FRANKLIN — Ron Magoon, president and CEO of Franklin Savings Bank, said support for the local community has always been part of the culture of the 151-year-old institution, so he said it was gratifying to be named a “Community Hero” by Banking New England Magazine.
Franklin Savings Bank was given a “Gold Award” in the publication’s “Community Heroes” edition.
“I work to try to instill in all of our staff the value and the importance of community banking. For those that are in Franklin Savings Bank or any other community bank, we all share a passion for giving back, for making our communities a better place,” said Magoon, who first came to work at FSB as a controller in 1988. “For us to be recognized for that, it’s a validation that what we do matters.”
Banking New England, in its announcement of FSB’s Gold Award, highlighted the bank’s investment into efforts to revitalize downtown Franklin, specifically its support, through a loan and a $30,000 grant it gave to a private citizen who purchased and is renovating a number of buildings in the city center.
Magoon said those types of projects are significant, but he said it’s the more numerous, smaller grants, which underline, for him, the value of a community bank.
“Sometimes it’s easier to write the big check for the big organization, because it’s so visible,” Magoon said. The grants that directly and immediately touch people’s lives, though, don’t tend to garner headlines. Those grants, he said, include support for a Community Action Program fund that provides heating assistance to people who are struggling but don’t qualify for state or federal aid programs, helping an initiative that repairs unwanted bicycles and gives them to children, or for mentoring programs.
On Monday morning, Magoon said he had two thank-you cards on his desk. One was from the food pantry at St. Gabriel Parish, located in Franklin. When it became clear that the coronavirus pandemic would have a significant economic impact, FSB made 21 $500 donations, unsolicited, to food pantries in the communities the bank serves.
Claire Connifey, office manager at St. Gabriel, said, “That was a huge help to the pantry. They have been very busy during this time, that came in very handy, it was really thoughtful of the bank.”
The food pantry is run by volunteers and will help anyone who comes to their door, Connifey said. And there have been many more people needing help this spring and summer, she said.
“It’s a lot of families. A lot of people who wouldn’t normally have gone (to the pantry), showed up, and we’re feeding a lot more children because of the fact that they didn’t have school. And I know they get some homeless people as well.”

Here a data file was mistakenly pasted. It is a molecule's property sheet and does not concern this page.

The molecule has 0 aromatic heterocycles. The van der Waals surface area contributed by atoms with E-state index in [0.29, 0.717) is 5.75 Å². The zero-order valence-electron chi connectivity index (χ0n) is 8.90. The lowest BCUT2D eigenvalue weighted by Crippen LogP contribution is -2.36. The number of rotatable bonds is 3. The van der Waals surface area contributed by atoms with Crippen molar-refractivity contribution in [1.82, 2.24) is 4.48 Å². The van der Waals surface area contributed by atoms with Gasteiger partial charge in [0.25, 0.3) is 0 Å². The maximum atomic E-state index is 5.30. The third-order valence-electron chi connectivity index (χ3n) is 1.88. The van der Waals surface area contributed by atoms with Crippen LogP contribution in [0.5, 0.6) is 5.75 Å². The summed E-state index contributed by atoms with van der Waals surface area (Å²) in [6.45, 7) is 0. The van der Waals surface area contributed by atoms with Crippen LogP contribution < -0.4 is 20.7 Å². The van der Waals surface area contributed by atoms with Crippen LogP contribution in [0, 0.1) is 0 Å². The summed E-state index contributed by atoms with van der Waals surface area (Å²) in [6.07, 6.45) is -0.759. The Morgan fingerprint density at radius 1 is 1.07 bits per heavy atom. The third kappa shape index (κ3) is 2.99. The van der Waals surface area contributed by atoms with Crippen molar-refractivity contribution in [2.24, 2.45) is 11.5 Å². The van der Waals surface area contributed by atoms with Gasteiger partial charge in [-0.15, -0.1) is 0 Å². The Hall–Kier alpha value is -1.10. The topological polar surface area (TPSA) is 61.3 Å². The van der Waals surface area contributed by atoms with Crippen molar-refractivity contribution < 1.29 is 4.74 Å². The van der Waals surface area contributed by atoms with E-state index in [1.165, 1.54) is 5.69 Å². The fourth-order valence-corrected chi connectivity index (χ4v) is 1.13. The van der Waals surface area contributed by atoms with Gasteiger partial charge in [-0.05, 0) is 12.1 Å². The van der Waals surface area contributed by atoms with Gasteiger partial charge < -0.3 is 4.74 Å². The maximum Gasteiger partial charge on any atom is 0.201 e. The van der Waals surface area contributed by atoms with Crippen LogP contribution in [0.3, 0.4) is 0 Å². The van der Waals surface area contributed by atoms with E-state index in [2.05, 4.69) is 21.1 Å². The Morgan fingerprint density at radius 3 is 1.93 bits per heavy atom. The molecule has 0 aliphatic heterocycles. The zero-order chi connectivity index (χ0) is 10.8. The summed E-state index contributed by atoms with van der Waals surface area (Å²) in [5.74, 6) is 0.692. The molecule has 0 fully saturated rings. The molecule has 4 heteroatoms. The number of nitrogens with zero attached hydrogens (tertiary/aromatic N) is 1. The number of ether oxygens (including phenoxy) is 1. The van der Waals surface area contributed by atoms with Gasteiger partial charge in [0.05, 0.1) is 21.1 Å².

The unexpected gift from the bank, as well as other donations, helped the pantry to meet that need without having to exhaust their usual revenue sources, Connifey said.
“It was great for them to do that, a big help, and anyone else who has donated, we appreciate their support,” she said.
The other thank-you on Magoon’s desk came from the Liberty House, a homeless shelter for veterans in Manchester. Bill Zarakotas, director for community relations, said the shelter currently inhabits a 90-year-old structure that has proven to be a money pit since the organization moved in 16 years ago. Fortunately, the shelter organization has been given access to a much larger, much more modern building – but it needs renovation to convert it from office space to residential use.
An anonymous donor has given the Liberty House a challenge grant – every dollar that the shelter raises, up to $250,000, will be matched by the donor. If they can meet the challenge, the new space will allow them to triple their residential capacity as well as to expand services to help other veterans avoid, or recover from, homelessness.
The $2,500 grant that FSB recently made, Zarakotas said, is actually worth $5,000.
“It’s going to enable us to really improve and expand our services to homeless veterans in New Hampshire,” Zarakotas said.
It takes more research and legwork to make more, smaller grants, and they usually don’t garner as much visibility. Yet they come with their own reward, Magoon said.
“What’s most meaningful to me is the number of organizations that we touch and the difference that it makes in people’s lives,” Magoon said. “It just gets down to what community banking is all about… It’s incredibly rewarding for me to work for an organization that cares so much for its staff, its customers and its community.”